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HowTo Do Fun Things with SSH Tunnels

SSH is short for "secure shell". SSH is used to "log in" to a remote system through a secure communication channel. So, for example, if you have a remote system, "x.y.z", and you are user, "todd" on that system, you can log into (ssh into) that machine with a simple command: ssh todd@x.y.z.

This establishes a secure communication channel between your local system and that remote system. SSH can be leveraged to "tunnel" other data through that secure communication channel. In fact, you can tell SSH to take the data coming from a port on the remote machine through the tunnel to the local machine and have it expressed through a local port of your choosing. This is called "port forwarding" through an "ssh tunnel".

For example, if I had an application on the remote system that uses port 9997 to communicate. I can map a port on my local machine to that remote port 9997.

Why would I want to do this? Here are a few use cases...

  • Maybe your corporate network administrators disallow connecting to the outside world except through SSH (fairly common actually)
  • Maybe you don't want that remote machine exposing its port to the outside world.
  • Securing a normally insecure REST API by controlling access via SSH.

So, how do we do this? Well, first, you really need to create an SSH keypair so that you are not always typing a password every time you log into a remote machine.

But before we begin, you really need to create SSH keys to access a remote system. Do that first and them come back to this howto: HowTo Create and Use SSH Keys.

On to some examples...

Access Cockpit through an SSH Tunnel

Cockpit is an excellent web application that enables some basic administration and introspection of your linux systems. Learn more here: and

Cockpit is a great tool, but it is a web-application which means you have to open up a port (9090 by default) in order to access it directly.

Instead, let's "port forward" Cockpit's webapp interface through SSH so we can firewall off that port from the outside world. How do I "firewall off that port"? You can read about that here: HowTo Configure FirewallD,

Normally, you would access your server's Cockpit dashboard by browsing to the remote server...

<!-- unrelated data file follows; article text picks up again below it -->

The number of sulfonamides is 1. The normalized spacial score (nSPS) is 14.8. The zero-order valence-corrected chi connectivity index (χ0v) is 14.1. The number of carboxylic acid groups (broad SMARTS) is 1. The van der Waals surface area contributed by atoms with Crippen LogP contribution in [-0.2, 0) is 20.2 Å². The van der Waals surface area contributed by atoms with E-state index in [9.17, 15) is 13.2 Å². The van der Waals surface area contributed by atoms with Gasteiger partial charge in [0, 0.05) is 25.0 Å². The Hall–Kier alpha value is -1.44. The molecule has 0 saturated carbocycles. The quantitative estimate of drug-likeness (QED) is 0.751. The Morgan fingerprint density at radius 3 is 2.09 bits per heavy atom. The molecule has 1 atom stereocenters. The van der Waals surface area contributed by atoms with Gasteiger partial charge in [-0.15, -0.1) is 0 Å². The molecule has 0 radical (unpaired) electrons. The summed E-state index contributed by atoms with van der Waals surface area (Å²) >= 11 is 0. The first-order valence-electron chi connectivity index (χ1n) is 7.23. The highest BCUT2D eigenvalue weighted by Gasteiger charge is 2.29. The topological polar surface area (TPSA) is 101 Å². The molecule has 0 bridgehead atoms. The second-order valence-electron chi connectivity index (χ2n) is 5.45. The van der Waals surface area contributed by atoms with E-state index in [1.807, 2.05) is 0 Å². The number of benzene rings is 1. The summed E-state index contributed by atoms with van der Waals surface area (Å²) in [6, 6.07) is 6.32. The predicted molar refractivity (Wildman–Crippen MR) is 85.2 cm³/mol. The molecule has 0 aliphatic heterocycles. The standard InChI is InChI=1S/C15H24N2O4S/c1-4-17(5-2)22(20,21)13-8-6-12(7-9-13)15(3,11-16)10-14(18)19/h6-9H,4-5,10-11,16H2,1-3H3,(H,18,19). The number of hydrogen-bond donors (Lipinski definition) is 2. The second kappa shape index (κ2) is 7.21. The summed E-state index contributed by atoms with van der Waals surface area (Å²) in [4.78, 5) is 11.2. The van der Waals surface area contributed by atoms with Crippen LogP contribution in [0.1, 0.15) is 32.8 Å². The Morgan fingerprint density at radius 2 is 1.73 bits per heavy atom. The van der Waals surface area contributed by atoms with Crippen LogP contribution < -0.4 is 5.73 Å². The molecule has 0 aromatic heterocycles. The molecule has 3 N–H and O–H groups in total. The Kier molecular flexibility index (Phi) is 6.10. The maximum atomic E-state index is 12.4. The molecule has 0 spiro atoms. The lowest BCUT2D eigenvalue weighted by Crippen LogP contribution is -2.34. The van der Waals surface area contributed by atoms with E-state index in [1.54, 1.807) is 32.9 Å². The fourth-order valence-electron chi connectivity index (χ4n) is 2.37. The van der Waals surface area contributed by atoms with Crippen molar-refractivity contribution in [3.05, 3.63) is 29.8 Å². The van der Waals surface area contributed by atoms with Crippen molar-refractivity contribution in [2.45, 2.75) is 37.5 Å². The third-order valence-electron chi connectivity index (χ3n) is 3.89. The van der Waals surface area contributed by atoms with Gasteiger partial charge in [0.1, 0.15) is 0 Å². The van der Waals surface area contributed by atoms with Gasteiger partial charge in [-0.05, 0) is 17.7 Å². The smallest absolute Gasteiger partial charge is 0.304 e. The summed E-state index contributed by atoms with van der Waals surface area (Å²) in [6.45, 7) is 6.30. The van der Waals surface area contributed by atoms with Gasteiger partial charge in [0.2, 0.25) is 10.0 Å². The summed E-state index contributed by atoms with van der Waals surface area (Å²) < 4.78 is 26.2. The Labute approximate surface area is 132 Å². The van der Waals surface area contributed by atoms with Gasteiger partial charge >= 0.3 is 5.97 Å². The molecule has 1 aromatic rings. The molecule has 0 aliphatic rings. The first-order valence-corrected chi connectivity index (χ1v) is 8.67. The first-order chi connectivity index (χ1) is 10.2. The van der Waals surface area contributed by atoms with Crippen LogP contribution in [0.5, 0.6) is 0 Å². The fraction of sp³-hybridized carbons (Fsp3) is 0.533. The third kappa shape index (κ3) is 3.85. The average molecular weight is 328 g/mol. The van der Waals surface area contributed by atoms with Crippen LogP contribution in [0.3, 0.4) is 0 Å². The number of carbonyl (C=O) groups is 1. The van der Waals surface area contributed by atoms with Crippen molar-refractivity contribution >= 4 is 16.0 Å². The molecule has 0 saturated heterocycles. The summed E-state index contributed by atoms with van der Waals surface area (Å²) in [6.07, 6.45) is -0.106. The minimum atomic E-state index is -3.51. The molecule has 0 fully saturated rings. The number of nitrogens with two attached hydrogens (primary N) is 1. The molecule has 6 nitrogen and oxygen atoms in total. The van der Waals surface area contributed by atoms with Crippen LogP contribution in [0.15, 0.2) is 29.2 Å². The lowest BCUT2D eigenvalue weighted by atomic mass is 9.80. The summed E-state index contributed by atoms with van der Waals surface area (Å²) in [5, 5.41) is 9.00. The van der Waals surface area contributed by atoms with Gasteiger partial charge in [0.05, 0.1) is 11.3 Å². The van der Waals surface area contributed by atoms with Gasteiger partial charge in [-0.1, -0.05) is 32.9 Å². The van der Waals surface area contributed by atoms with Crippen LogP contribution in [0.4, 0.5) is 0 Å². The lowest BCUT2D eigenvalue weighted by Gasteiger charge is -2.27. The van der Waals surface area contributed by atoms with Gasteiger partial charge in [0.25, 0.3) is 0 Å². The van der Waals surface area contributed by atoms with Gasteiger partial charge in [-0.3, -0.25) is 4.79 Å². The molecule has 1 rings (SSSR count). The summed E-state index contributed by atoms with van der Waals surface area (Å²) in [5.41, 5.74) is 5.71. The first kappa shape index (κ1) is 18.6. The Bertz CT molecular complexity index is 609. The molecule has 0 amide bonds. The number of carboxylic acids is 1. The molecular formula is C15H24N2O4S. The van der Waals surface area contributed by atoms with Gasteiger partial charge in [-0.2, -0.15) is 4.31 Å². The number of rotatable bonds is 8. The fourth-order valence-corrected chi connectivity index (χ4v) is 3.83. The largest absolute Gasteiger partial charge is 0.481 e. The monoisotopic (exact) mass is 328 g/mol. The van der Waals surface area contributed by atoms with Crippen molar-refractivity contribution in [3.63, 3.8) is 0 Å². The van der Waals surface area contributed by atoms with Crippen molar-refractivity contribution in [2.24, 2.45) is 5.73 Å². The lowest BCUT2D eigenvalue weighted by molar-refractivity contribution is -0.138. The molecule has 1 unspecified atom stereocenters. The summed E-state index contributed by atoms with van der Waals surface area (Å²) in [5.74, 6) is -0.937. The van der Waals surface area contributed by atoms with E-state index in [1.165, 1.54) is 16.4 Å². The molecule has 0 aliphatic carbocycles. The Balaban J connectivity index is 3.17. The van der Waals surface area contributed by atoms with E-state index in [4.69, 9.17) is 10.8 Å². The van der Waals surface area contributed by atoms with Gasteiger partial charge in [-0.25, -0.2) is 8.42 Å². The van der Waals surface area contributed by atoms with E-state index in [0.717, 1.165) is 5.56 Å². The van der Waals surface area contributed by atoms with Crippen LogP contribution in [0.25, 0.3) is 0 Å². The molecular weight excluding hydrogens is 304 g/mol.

For this example, I want to look at that remote server... locally. I want to view it from this local browser link:

I picked the local port 9091 because I don't want it to conflict with my local machine's instance of Cockpit which is already using port 9090.

  • Turn off any firewall rules granting access from the outside world

SSH into the remote system...

ssh username@<remote-ip-address>
sudo firewall-cmd --permanent --remove-service cockpit
sudo firewall-cmd --reload
sudo firewall-cmd --list-all
# Also remove any rich rules you may have configured for cockpit
  • Make sure Cockpit is running
sudo systemctl status cockpit.socket
# If "inactive"...
sudo systemctl start cockpit.socket
sudo systemctl enable cockpit.socket

And then logout...

  • Set things up so that you "forward" cockpit's port, 9090.

This is called "remote SSH port forwarding".

You create a remote SSH port forward from the machine local to you (my laptop for example).

# Create a tunnel from your local 9091 port to the remote machine's 9090 port
ssh -L 9091: <username>@<remote-ip-address> -N

What this says is...

  • Create an SSH tunnel to a remote system: <username@remote-ip-address>
  • Then pipe the results of its own 9090 content (cockpit) as if you were local
  • And bind that system and port to our local -L port 9091
  • That -N just terminates the SSH call and disallows any commands to be executed through SSH.
  • Note, if you run into trouble you can append -v 's to the command (up to three) to see verbose debugging information.

Now just browse to ... You will be viewing the remote systems's Cockpit dashboard as if you were local to that machine. MAGIC!

Other fun things...

(to be added)